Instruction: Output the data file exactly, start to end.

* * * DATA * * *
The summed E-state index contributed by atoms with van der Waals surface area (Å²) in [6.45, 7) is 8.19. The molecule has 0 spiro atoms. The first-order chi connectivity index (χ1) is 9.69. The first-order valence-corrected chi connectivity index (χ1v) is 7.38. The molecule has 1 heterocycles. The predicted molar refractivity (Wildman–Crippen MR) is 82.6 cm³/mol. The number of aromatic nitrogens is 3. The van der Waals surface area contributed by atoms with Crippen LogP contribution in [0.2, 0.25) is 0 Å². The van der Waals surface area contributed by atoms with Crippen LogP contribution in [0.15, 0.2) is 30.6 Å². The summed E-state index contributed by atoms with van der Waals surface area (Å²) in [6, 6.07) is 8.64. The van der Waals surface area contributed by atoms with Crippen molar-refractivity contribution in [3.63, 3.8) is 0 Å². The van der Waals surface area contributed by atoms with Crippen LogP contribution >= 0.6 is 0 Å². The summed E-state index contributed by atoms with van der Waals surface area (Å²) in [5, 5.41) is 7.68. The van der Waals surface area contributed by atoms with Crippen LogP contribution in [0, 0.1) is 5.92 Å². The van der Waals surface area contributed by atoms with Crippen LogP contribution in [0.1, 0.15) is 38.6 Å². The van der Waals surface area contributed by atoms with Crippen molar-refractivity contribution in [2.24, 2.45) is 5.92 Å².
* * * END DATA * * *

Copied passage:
The summed E-state index contributed by atoms with van der Waals surface area (Å²) in [6.45, 7) is 8.19. The molecule has 0 spiro atoms. The first-order chi connectivity index (χ1) is 9.69. The first-order valence-corrected chi connectivity index (χ1v) is 7.38. The molecule has 1 heterocycles. The predicted molar refractivity (Wildman–Crippen MR) is 82.6 cm³/mol. The number of aromatic nitrogens is 3. The van der Waals surface area contributed by atoms with Crippen LogP contribution in [0.2, 0.25) is 0 Å². The van der Waals surface area contributed by atoms with Crippen LogP contribution in [0.15, 0.2) is 30.6 Å². The summed E-state index contributed by atoms with van der Waals surface area (Å²) in [6, 6.07) is 8.64. The van der Waals surface area contributed by atoms with Crippen molar-refractivity contribution in [3.63, 3.8) is 0 Å². The van der Waals surface area contributed by atoms with Crippen LogP contribution >= 0.6 is 0 Å². The summed E-state index contributed by atoms with van der Waals surface area (Å²) in [5, 5.41) is 7.68. The van der Waals surface area contributed by atoms with Crippen LogP contribution in [0, 0.1) is 5.92 Å². The van der Waals surface area contributed by atoms with Crippen LogP contribution in [0.1, 0.15) is 38.6 Å². The van der Waals surface area contributed by atoms with Crippen molar-refractivity contribution in [2.24, 2.45) is 5.92 Å².